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Oakley v. Raemisch

United States District Court, D. Colorado

August 8, 2017

JACOB DANIEL OAKLEY, Plaintiff,
v.
RICK RAEMISCH, Executive Director Individual and Official Capacities, Defendant.

          ORDER DENYING PLAINTIFF'S MOTION FOR SUMMARY JUDGMENT AND GRANTING DEFENDANT'S MOTION FOR SUMMARY JUDGMENT

          CHRISTINE M. ARGUELLO United States District Judge.

         This matter is before the Court on two motions for summary judgment - one filed by Plaintiff Jacob Daniel Oakley, an inmate of the Colorado Department of Corrections (CDOC), and the other filed by Defendant Rick Raemisch, Executive Director of the CDOC. (Doc. ## 87, 89.) For the following reasons, the Court grants summary judgment in Defendant's favor.

         I. BACKGROUND

         This case concerns the CDOC's handling of Plaintiff's inmate bank account. The following facts are undisputed.

         Inmate bank accounts are handled in accordance with CDOC Administrative Regulations 200-02 and 200-15. (Doc. # 89, p. 3-4; Doc. # 87, p. 4.) If an inmate's bank account has a negative balance, fifty percent of each deposit is applied toward that deficit. (Id.) In addition, automatic garnishments are applied to each deposit in the event that an inmate owes restitution, child support, medical expenses, court costs, or payments due to a conviction under the Code of Penal Discipline (COPD). (Id.)

         During the applicable timeframe, Plaintiff had a negative bank account balance. (Doc. # 89, p. 5; Doc. # 94, p. 3.) Thus any deposits he made were subject to a fifty percent automatic reduction. (Id.) In addition, Plaintiff's deposits were subject to a twenty percent withholding for court-ordered costs and another twenty percent for court filing fees. (Id.)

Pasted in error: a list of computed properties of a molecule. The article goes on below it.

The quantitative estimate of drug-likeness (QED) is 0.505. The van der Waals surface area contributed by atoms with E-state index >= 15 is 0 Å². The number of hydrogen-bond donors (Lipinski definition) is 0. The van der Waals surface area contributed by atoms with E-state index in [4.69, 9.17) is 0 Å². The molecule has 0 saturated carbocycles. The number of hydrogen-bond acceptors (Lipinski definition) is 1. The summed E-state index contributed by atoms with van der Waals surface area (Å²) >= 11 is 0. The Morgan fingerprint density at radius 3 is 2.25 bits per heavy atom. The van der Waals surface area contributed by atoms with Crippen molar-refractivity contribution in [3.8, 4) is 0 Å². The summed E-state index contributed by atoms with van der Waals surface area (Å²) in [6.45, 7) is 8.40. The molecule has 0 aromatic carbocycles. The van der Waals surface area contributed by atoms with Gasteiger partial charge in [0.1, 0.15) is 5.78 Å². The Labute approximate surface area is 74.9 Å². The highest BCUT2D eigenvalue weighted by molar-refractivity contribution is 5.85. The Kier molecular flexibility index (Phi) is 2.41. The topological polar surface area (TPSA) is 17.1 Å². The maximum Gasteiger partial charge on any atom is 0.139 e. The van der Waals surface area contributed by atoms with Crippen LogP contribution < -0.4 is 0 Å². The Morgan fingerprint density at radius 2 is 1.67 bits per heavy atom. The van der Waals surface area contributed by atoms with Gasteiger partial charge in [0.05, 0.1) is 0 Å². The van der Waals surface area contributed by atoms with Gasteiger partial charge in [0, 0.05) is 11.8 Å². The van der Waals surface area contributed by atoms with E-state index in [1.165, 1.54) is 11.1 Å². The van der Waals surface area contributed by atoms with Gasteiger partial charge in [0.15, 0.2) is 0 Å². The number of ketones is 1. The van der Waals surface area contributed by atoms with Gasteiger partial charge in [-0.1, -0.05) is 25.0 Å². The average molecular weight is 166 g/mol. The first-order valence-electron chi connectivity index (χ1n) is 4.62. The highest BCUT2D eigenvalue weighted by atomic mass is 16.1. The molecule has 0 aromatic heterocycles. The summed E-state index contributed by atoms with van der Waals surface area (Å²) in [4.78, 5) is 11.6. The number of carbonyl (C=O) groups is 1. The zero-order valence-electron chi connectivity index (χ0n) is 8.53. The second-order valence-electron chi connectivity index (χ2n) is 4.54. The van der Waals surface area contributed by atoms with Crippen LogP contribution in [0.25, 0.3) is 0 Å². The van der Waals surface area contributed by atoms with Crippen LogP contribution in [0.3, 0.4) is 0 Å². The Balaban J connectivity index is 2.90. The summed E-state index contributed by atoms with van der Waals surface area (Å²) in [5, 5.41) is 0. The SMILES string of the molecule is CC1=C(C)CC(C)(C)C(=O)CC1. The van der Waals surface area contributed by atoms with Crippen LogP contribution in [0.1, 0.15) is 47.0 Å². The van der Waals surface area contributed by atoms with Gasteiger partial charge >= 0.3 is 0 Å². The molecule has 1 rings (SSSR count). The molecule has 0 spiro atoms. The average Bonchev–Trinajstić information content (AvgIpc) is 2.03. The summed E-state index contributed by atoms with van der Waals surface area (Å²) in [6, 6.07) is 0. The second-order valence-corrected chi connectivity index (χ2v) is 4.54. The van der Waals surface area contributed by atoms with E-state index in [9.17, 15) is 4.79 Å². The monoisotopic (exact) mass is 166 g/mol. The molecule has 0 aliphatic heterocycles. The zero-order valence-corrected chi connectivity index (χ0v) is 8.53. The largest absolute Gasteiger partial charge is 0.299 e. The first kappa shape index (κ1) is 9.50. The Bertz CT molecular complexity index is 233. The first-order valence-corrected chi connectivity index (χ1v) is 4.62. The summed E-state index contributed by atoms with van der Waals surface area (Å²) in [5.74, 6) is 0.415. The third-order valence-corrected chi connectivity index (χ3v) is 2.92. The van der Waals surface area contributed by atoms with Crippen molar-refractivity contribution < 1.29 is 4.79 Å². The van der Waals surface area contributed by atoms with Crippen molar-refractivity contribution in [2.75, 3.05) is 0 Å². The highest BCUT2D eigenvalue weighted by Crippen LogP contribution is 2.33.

Between May and June 2014, Plaintiff filed three administrative grievances, each one alleging that his bank account was being handled differently from the bank accounts of other inmates and essentially requesting an abeyance. (Doc. # 87-3, p. 7- 10.) Plaintiff specifically mentioned differential treatment being applied to inmates Thomas Baskerville, Justin Frederickson and Tyler Morland. (Id.) The CDOC's response to each grievance was the substantially the same:

• Plaintiff's inmate account is being managed appropriately and correctly per AR 200-12, AR 100-15, and Colorado Revised Statutes;
• the ARs apply equally to all inmate accounts, with no exceptions; and
• any reference to the specifics of another inmate's account is irrelevant and private and will not be addressed. (Id.)

         In September 2014, the CDOC granted an inmate at Fremont Correctional Facility, Inmate Doe, [1] an abeyance, or temporary suspension, from inmate banking regulations.[2] According to a letter written by the Fremont Warden, the CDOC granted the abeyance in response Inmate Doe's efforts to modify his previously-disruptive behavior and to “demonstrate to [Inmate Doe] that positive behavior will produce positive results.” (Doc. # 87-3, p. 43.)

         Plaintiff initiated this suit in November 2014. (Doc. # 1.) As pertinent here, Plaintiff brings a class-of-one equal protection claim under 42 U.S.C. § 1983, alleging that Defendant violated his right to equal protection of the laws with respect to the handling of his inmate bank account as compared to the handling of Inmate Doe's bank account. In addition to denying that he violated Plaintiff's right to equal protection, Defendant contends that Plaintiff failed to properly exhaust his administrative remedies or adequately plead his claim with respect to Inmate Doe.

         Each party contends that summary judgment is warranted in his favor.

         II. EXHAUSTION OF ADMINISTRATIVE REMEDIES

         Defendant first argues that Plaintiff failed to exhaust his administrative remedies with respect to his argument ...


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